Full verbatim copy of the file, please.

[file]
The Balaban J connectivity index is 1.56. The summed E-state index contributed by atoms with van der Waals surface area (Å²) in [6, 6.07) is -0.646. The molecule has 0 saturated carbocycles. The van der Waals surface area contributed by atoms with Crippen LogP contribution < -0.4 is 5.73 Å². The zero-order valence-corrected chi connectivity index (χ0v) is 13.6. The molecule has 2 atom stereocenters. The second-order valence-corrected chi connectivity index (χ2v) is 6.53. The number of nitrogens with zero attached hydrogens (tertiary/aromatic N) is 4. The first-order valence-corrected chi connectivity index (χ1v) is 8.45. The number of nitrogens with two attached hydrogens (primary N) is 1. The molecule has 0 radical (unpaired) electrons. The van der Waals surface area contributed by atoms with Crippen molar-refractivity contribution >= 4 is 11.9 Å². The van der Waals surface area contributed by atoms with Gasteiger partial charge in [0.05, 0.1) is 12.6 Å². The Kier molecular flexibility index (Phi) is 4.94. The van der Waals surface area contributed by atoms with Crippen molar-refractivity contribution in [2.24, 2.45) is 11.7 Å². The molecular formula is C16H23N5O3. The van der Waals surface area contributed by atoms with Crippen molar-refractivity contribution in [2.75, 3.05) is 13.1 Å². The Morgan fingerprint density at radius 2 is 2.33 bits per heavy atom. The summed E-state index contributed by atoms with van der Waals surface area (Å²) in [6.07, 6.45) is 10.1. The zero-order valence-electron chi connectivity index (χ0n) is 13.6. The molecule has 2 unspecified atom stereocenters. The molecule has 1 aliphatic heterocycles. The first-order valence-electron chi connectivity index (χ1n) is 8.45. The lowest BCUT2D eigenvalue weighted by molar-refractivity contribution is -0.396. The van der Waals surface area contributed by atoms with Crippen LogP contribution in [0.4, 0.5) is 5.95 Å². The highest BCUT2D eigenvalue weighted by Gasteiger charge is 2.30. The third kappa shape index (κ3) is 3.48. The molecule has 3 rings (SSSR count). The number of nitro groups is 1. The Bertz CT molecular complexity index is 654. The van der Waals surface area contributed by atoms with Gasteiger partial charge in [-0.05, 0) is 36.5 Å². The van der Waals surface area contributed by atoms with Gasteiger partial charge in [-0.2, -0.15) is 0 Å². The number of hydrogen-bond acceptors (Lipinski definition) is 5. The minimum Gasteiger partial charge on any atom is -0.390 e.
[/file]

The Balaban J connectivity index is 1.56. The summed E-state index contributed by atoms with van der Waals surface area (Å²) in [6, 6.07) is -0.646. The molecule has 0 saturated carbocycles. The van der Waals surface area contributed by atoms with Crippen LogP contribution < -0.4 is 5.73 Å². The zero-order valence-corrected chi connectivity index (χ0v) is 13.6. The molecule has 2 atom stereocenters. The second-order valence-corrected chi connectivity index (χ2v) is 6.53. The number of nitrogens with zero attached hydrogens (tertiary/aromatic N) is 4. The first-order valence-corrected chi connectivity index (χ1v) is 8.45. The number of nitrogens with two attached hydrogens (primary N) is 1. The molecule has 0 radical (unpaired) electrons. The van der Waals surface area contributed by atoms with Crippen molar-refractivity contribution >= 4 is 11.9 Å². The van der Waals surface area contributed by atoms with Gasteiger partial charge in [0.05, 0.1) is 12.6 Å². The Kier molecular flexibility index (Phi) is 4.94. The van der Waals surface area contributed by atoms with Crippen molar-refractivity contribution in [2.24, 2.45) is 11.7 Å². The molecular formula is C16H23N5O3. The van der Waals surface area contributed by atoms with Crippen molar-refractivity contribution in [2.75, 3.05) is 13.1 Å². The Morgan fingerprint density at radius 2 is 2.33 bits per heavy atom. The summed E-state index contributed by atoms with van der Waals surface area (Å²) in [6.07, 6.45) is 10.1. The zero-order valence-electron chi connectivity index (χ0n) is 13.6. The molecule has 2 unspecified atom stereocenters. The molecule has 1 aliphatic heterocycles. The first-order valence-electron chi connectivity index (χ1n) is 8.45. The lowest BCUT2D eigenvalue weighted by molar-refractivity contribution is -0.396. The van der Waals surface area contributed by atoms with Crippen LogP contribution in [0.4, 0.5) is 5.95 Å². The highest BCUT2D eigenvalue weighted by Gasteiger charge is 2.30. The third kappa shape index (κ3) is 3.48. The molecule has 3 rings (SSSR count). The number of nitro groups is 1. The Bertz CT molecular complexity index is 654. The van der Waals surface area contributed by atoms with Gasteiger partial charge in [-0.05, 0) is 36.5 Å². The van der Waals surface area contributed by atoms with Gasteiger partial charge in [-0.2, -0.15) is 0 Å². The number of hydrogen-bond acceptors (Lipinski definition) is 5. The minimum Gasteiger partial charge on any atom is -0.390 e.